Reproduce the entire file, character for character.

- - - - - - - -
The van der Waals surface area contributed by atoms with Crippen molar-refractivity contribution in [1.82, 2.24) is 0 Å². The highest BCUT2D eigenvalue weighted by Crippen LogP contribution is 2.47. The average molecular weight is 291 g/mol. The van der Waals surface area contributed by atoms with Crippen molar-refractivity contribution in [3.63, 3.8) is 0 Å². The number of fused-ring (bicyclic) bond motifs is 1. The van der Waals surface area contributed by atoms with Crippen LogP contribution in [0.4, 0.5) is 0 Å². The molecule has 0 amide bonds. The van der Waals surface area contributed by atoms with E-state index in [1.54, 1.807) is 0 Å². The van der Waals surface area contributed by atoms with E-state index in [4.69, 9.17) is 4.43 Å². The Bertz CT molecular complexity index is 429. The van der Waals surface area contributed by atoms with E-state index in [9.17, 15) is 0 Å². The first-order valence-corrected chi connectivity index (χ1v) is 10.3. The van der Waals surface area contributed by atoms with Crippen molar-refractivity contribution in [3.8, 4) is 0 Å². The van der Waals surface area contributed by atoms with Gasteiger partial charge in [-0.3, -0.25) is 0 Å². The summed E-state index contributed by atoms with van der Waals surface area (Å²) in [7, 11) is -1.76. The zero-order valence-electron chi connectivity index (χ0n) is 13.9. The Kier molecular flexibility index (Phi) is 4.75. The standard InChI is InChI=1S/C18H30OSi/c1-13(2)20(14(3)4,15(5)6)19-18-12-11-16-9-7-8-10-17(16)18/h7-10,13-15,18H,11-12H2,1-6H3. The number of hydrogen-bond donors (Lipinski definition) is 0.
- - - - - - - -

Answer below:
The van der Waals surface area contributed by atoms with Crippen molar-refractivity contribution in [1.82, 2.24) is 0 Å². The highest BCUT2D eigenvalue weighted by Crippen LogP contribution is 2.47. The average molecular weight is 291 g/mol. The van der Waals surface area contributed by atoms with Crippen molar-refractivity contribution in [3.63, 3.8) is 0 Å². The number of fused-ring (bicyclic) bond motifs is 1. The van der Waals surface area contributed by atoms with Crippen LogP contribution in [0.4, 0.5) is 0 Å². The molecule has 0 amide bonds. The van der Waals surface area contributed by atoms with E-state index in [1.54, 1.807) is 0 Å². The van der Waals surface area contributed by atoms with E-state index in [4.69, 9.17) is 4.43 Å². The Bertz CT molecular complexity index is 429. The van der Waals surface area contributed by atoms with E-state index in [9.17, 15) is 0 Å². The first-order valence-corrected chi connectivity index (χ1v) is 10.3. The van der Waals surface area contributed by atoms with Crippen molar-refractivity contribution in [3.8, 4) is 0 Å². The van der Waals surface area contributed by atoms with Gasteiger partial charge in [-0.3, -0.25) is 0 Å². The summed E-state index contributed by atoms with van der Waals surface area (Å²) in [7, 11) is -1.76. The zero-order valence-electron chi connectivity index (χ0n) is 13.9. The Kier molecular flexibility index (Phi) is 4.75. The standard InChI is InChI=1S/C18H30OSi/c1-13(2)20(14(3)4,15(5)6)19-18-12-11-16-9-7-8-10-17(16)18/h7-10,13-15,18H,11-12H2,1-6H3. The number of hydrogen-bond donors (Lipinski definition) is 0.